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Exodus and Hebrews, Part VI: Remembering This Day   1 comment

orthodox-crucifix

Above:  An Eastern Orthodox Crucifix

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Blessed Lord, who caused all holy scriptures to be written for our learning:

Grant us so to hear them, read, mark, learn, and inwardly digest them,

that we may embrace and ever hold fast the blessed hope of everlasting life,

which you have given us in our Savior Jesus Christ;

who lives and reigns with you and the Holy Spirit,

one God, for ever and ever.  Amen.

The Book of Common Prayer (1979), page 236

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The Assigned Readings:

Exodus 12:29-32; 13:1-16

Psalm 22 (Morning)

Psalms 107 and 130 (Evening)

Hebrews 6:1-20

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Some Related Posts:

Exodus 12:

http://lenteaster.wordpress.com/2010/10/29/thirty-eighth-day-of-lent-maundy-thursday/

Hebrews 6:

http://adventchristmasepiphany.wordpress.com/2010/09/23/week-of-2-epiphany-tuesday-year-1/

Prayer:

http://gatheredprayers.wordpress.com/2011/02/24/prayer-for-good-friday/

Grant, Lord Jesus, That My Healing:

http://gatheredprayers.wordpress.com/2011/12/06/grant-lord-jesus-that-my-healing/

To Mock Your Reign, O Dearest Lord:

http://gatheredprayers.wordpress.com/2011/11/19/to-mock-your-reign-o-dearest-lord/

Throned Upon the Awful Tree:

http://gatheredprayers.wordpress.com/2011/09/26/throned-upon-the-awful-tree/

How Can I Thank You?:

http://gatheredprayers.wordpress.com/2011/08/14/how-can-i-thank-you/

O Christ, Who Called the Twelve:

http://gatheredprayers.wordpress.com/2011/07/01/o-christ-who-called-the-twelve/

How Wide the Love of Christ:

http://gatheredprayers.wordpress.com/2011/06/30/how-wide-the-love-of-christ/

Beneath the Cross of Jesus:

http://gatheredprayers.wordpress.com/2011/04/26/beneath-the-cross-of-jesus/

Darkly Rose the Guilty Morning:

http://gatheredprayers.wordpress.com/2011/04/22/darkly-rose-the-guilty-morning/

O Jesus, We Adore Thee:

http://gatheredprayers.wordpress.com/2011/04/22/o-jesus-we-adore-thee/

O Sacred Head, Now Wounded:

http://gatheredprayers.wordpress.com/2011/04/22/o-sacred-head-now-wounded/

Stabat Mater:

http://gatheredprayers.wordpress.com/2011/04/17/stabat-mater/

Ah, Holy Jesus, How Hast Thou Offended:

http://gatheredprayers.wordpress.com/2011/04/17/ah-holy-jesus-how-hast-thou-offended/

When I Survey the Wondrous Cross:

http://gatheredprayers.wordpress.com/2011/04/17/when-i-survey-the-wondrous-cross/

My Song is Love Unknown:

http://gatheredprayers.wordpress.com/2011/03/27/my-song-is-love-unknown/

In the Cross of Christ I Glory:

http://gatheredprayers.wordpress.com/2010/10/20/in-the-cross-of-christ-i-glory/

Hymn of Promise:

http://gatheredprayers.wordpress.com/2010/09/30/hymn-of-promise/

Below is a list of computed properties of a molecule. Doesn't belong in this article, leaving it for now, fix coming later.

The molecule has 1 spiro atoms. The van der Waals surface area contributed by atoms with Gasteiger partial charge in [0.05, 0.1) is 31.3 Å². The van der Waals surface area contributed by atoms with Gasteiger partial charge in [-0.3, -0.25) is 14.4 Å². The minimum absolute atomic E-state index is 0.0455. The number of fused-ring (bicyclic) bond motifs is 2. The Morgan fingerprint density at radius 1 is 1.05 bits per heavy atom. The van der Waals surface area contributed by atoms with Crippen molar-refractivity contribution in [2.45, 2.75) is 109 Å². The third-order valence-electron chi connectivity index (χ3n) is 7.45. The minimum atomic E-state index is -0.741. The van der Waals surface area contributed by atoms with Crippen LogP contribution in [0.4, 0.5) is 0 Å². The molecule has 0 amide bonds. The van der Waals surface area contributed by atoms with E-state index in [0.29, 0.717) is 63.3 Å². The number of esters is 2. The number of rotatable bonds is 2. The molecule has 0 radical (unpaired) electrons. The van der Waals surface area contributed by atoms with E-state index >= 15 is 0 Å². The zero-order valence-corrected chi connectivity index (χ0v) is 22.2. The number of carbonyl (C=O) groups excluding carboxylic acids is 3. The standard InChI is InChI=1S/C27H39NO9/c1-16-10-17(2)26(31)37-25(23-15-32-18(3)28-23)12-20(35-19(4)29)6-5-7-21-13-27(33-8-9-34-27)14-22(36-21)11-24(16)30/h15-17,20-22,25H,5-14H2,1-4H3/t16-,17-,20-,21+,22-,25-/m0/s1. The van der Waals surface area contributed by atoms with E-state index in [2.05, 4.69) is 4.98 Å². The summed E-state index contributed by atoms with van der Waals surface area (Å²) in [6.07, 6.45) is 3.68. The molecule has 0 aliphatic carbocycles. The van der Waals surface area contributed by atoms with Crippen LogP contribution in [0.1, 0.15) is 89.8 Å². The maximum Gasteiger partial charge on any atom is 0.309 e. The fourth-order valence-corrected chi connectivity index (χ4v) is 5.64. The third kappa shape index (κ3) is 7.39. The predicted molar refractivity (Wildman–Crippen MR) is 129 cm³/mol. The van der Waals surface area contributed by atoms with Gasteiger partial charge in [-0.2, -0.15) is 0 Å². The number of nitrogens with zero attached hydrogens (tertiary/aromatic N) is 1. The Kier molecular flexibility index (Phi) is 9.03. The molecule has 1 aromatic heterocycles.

O Jesus, Youth of Nazareth:

http://gatheredprayers.wordpress.com/2010/07/29/o-jesus-youth-of-nazareth-by-ferdinand-q-blanchard/

For the Cross:

http://gatheredprayers.wordpress.com/2010/07/17/for-the-cross/

O Blessed Mother:

http://gatheredprayers.wordpress.com/2010/07/17/o-blessed-mother/

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My God, my God, why have you forsaken me?

and are so far from my cry

and from the words of my distress?

–Psalm 22:1, The Book of Common Prayer (1979)

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Remember this day….

–Exodus 13:3b, TANAKH:  The Holy Scriptures

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Today, in the Book of Exodus, we read instructions immediately prior to the title event of that text.  Among them is to remember that day, to speak of it to one’s children.  History tells us of many Passover feasts long after that day.  Among those Passover feasts was the one during Holy Week in 29 CE, when Jesus died.

Ritual has a proper place in religion.  Via ritual we mark time and set aside certain days.  And it is appropriate to observe Good Friday in a manner unlike any other day.  In The Episcopal Church we read a Passion account, distributing parts among members of the congregation.  The liturgy ends on a deafening and somber silence.  The ritual communicates a certain degree of the sadness of the crucifixion.  The silence speaks louder than any words can.

We remember the first Passover in joy and the crucifixion in stunned silence.  Both responses are appropriate.

KENNETH RANDOLPH TAYLOR

MAY 31, 2012 COMMON ERA

THE FEAST OF THE VISITATION OF MARY TO ELIZABETH

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Adapted from this post:

http://lenteaster.wordpress.com/2012/05/31/devotion-for-the-thirty-ninth-day-of-lent-good-friday-lcms-daily-lectionary/

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Provoking One Another to Love and Good Deeds   1 comment

The Crucifixion, by Titian (1558)

April 22, 2011

April 6, 2012

Collect and lections from the Episcopal Book of Common Prayer

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Follow the assigned readings with me this Lent….

Kenneth Randolph Taylor